The Allman Brothers Band spent so much time around these parts in the late ’60s and early ’70s, it’s common to hear locals claim to having known them — or at least having seen them play. Some may even swear they smoked with Duane, or shot with Gregg — whatever. It certainly seems plausible. Gregg Allman’s new best-selling memoir, “My Cross to Bear,” details his drug use, sexual exploits and metamorphosis from awkward teen into one of the best blues-rockers of all time — and it gives credence to any Northeast Florida wannabe trying to boost his or her own starf*cker rep.
Allman’s book, produced with rock writer Alan Light (Spin, VIBE), is teeming with all the tragedies (his father was murdered, his brother Duane was killed in a motorcycle accident in Macon, Ga., he himself almost died from drug overdoses several times) and joys (phenomenal success as a founding member of a band with a unique sound, marriage to a pop megastar and a career reboot in his 60s) one would expect from the grand old man of the Southern-rock-jam-band-blues-group. Yet the often-riveting narration feels unfinished. You kept expecting to hear how Gregg felt about what he’d just described — getting his first guitar, getting his virginity taken, smoking weed for the first time — or at least hear his perspective as a survivor. But there aren’t many musings, just a reporting and a terse comment or two — like the many asides that reveal his obvious hatred for guitarist Dickey Betts, who was with the band from start to finish. When Betts discussed the breakup (the first one) in Rolling Stone in 1976, he’s quoted as having said, “I’ll never play onstage with Gregg Allman again.” Allman writes: “No problem, brother! I just wish we had held him to that.”
The band reformed many times, with diverse lineups, until finally regrouping as the Gregg Allman Band — without Betts. The two musicians had serious artistic differences, mostly due to Betts’ tyrannical ego and Allman’s clashing personality. Betts claimed he was “fired by fax,” but the document in question was, in essence, a letter of intervention from the band regarding Betts’ own out-of-control demons.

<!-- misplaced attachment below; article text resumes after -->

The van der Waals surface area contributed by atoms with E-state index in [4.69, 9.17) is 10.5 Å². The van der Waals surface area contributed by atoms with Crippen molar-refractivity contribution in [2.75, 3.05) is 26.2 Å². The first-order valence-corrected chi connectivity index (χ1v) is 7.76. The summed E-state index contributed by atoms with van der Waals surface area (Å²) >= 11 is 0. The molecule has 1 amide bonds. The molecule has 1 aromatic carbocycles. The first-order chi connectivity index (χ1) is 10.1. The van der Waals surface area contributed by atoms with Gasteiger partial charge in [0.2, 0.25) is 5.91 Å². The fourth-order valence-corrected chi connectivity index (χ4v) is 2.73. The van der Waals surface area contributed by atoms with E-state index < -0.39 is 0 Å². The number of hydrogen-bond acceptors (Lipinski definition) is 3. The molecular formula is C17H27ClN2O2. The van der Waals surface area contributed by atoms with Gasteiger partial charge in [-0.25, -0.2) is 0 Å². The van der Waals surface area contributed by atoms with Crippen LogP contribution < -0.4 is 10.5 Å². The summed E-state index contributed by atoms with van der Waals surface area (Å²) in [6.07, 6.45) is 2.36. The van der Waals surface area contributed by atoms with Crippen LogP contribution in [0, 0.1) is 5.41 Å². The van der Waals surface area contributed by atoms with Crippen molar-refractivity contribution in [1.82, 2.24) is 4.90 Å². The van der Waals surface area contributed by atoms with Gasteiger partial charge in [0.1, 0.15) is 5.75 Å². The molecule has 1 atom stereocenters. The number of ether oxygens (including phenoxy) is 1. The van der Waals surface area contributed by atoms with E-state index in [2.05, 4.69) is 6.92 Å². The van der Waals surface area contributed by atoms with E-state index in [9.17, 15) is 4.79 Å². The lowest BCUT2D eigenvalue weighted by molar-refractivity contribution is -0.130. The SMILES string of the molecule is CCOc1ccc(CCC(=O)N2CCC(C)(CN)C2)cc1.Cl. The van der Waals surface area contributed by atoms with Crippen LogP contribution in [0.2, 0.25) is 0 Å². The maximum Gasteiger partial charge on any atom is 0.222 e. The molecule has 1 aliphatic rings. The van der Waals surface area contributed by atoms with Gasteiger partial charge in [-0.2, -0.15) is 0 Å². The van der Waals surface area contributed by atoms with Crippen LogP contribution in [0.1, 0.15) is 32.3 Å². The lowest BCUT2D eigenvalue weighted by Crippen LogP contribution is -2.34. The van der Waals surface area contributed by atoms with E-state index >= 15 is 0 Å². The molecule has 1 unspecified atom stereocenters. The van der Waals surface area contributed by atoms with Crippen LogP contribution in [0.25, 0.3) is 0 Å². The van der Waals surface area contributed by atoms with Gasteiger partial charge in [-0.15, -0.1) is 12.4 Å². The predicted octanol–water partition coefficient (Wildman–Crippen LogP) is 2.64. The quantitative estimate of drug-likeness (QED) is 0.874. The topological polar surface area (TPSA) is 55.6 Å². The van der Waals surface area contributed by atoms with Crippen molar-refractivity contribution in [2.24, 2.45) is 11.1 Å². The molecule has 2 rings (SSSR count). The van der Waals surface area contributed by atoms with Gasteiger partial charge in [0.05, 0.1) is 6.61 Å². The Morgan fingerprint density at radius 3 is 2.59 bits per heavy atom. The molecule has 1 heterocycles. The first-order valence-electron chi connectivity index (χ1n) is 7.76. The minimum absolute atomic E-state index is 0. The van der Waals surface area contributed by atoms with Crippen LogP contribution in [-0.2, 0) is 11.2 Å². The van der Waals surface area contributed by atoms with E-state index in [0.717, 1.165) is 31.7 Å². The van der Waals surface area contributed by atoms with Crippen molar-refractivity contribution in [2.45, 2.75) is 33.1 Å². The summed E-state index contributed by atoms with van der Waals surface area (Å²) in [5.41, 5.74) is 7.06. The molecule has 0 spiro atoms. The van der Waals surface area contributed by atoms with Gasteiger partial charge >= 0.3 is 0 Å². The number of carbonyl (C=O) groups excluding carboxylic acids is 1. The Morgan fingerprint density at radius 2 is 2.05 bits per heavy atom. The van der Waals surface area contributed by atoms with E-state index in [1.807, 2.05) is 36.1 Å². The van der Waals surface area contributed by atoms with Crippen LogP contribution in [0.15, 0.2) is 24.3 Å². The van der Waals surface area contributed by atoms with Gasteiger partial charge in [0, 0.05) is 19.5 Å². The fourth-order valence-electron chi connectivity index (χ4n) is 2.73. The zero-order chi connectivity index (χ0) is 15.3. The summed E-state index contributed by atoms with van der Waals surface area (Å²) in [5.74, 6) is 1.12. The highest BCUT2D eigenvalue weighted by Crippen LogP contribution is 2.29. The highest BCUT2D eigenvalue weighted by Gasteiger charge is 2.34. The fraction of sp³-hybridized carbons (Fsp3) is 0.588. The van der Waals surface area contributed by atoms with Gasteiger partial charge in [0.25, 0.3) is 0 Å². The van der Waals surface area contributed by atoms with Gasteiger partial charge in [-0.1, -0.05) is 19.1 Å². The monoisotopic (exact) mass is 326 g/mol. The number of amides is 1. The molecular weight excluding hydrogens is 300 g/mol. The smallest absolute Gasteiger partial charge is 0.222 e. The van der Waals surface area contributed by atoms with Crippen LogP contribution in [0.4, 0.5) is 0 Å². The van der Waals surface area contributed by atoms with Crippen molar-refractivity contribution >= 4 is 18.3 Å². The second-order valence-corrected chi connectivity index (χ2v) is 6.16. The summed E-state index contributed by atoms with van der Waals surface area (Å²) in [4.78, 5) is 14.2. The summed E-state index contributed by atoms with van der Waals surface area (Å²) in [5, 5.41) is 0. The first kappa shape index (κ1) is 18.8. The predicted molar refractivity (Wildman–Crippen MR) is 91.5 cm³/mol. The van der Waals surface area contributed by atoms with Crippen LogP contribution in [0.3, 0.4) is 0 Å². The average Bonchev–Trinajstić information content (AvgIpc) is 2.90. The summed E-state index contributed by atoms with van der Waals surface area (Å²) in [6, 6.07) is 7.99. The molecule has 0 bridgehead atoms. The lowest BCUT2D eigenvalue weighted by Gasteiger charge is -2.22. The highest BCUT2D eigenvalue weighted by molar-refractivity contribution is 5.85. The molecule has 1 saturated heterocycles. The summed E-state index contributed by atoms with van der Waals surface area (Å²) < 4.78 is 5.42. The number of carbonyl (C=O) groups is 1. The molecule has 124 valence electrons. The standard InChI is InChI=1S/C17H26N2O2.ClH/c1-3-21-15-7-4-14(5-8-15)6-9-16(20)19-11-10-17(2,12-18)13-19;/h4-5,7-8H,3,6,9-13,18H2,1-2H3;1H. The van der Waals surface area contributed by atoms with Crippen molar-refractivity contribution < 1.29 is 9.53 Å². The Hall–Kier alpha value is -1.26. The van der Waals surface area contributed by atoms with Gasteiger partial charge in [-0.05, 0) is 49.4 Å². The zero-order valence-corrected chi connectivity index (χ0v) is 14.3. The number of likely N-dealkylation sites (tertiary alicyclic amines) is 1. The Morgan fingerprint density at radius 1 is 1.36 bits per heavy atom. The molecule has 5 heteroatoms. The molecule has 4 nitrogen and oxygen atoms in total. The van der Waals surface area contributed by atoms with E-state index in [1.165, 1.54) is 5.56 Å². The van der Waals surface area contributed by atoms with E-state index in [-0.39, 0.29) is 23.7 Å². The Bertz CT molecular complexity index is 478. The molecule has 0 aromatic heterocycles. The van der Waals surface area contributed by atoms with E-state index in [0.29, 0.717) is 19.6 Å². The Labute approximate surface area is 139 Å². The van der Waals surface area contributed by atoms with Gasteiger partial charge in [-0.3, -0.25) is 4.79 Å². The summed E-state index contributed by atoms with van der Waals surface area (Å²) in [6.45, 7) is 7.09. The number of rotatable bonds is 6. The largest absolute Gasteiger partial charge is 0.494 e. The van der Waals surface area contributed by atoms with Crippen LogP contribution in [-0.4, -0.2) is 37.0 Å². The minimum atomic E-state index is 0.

If the autobiography is light on reflection, it doesn’t skimp on photos. There’s a great one of the young brothers, chubby in their military school uniforms in 1957, and onstage, awkward in their matching jackets, high-schoolers frugging before them. There’s also the now-classic and darkly prophetic image of the two brothers Allman sporting those signature sideburns, shoulder-to-shoulder and nodding out in their tour bus at the height of their fame.
Most chapters open with a black-and-white shot of whichever iteration of the ABB follows, with the exception of Chapter 12, simply titled “Cher.” It was that union that launched the modern celebrity couples mania, with tabloids rabidly reporting their every move, warts and all. Still, they look pretty good together.
Lifetime Achievement Grammy winner Allman delivers his life lessons in a matter-of-fact, almost apathetic manner, including the terrible loss he (and the rock world at large) suffered when Duane died, his recovery from addiction and his ongoing battle with hepatitis C. Even his now-sober walk is reported without fanfare, though we do get the dirt about his heroin and alcohol addictions, his multiple marriages and miscellaneous progeny. (He’s the father of five, by five different women — four of his kids are musicians, the fifth is a nurse.)
Death figures prominently throughout, and not just that of his brother Duane. The book will introduce a new musician, roadie, manager or girlfriend, and then Allman will wrap up the discussion with that person’s death, recent or long ago, and how much he misses his friend. This particular man, in his sixth decade, is bound to have some folks in his life pass on, but even still, percentage seems remarkably high. All that death has surely taken a toll.
Of all the onerous woes Allman has racked up, it’s still not clear which particular one is his “cross to bear.” He regrets the millions of dollars just pissed away on drugs and other excesses, he regrets the legal troubles of various band members and roadies (though he doesn’t really cop much blame) and he regrets not having been more involved with his children.
It may be that Gregg Allman is carrying the burden of lost joy. When he and his brother Duane first began to make music together, the happy bond they forged was evident. As the trappings of fame and fortune began to take over, that joy vanished. It seems Allman has regained his bliss in his sobriety, which has a ripple effect into every aspect of his life now. He’s playing music with founding ABB members Butch Trucks and Jaimoe Johnson — with an annual standing gig at New York City’s Beacon Theatre, where The Allman Brothers Band first appeared in 1989 — he’s connecting with his kids, he’s doing book signings, he’s learned how to pray. Trouble no more, indeed.
Gregg Allman appears at a book-signing at 6 p.m. on May 31 at Books-A-Million, 1910 Wells Road, Orange Park. 215-2300.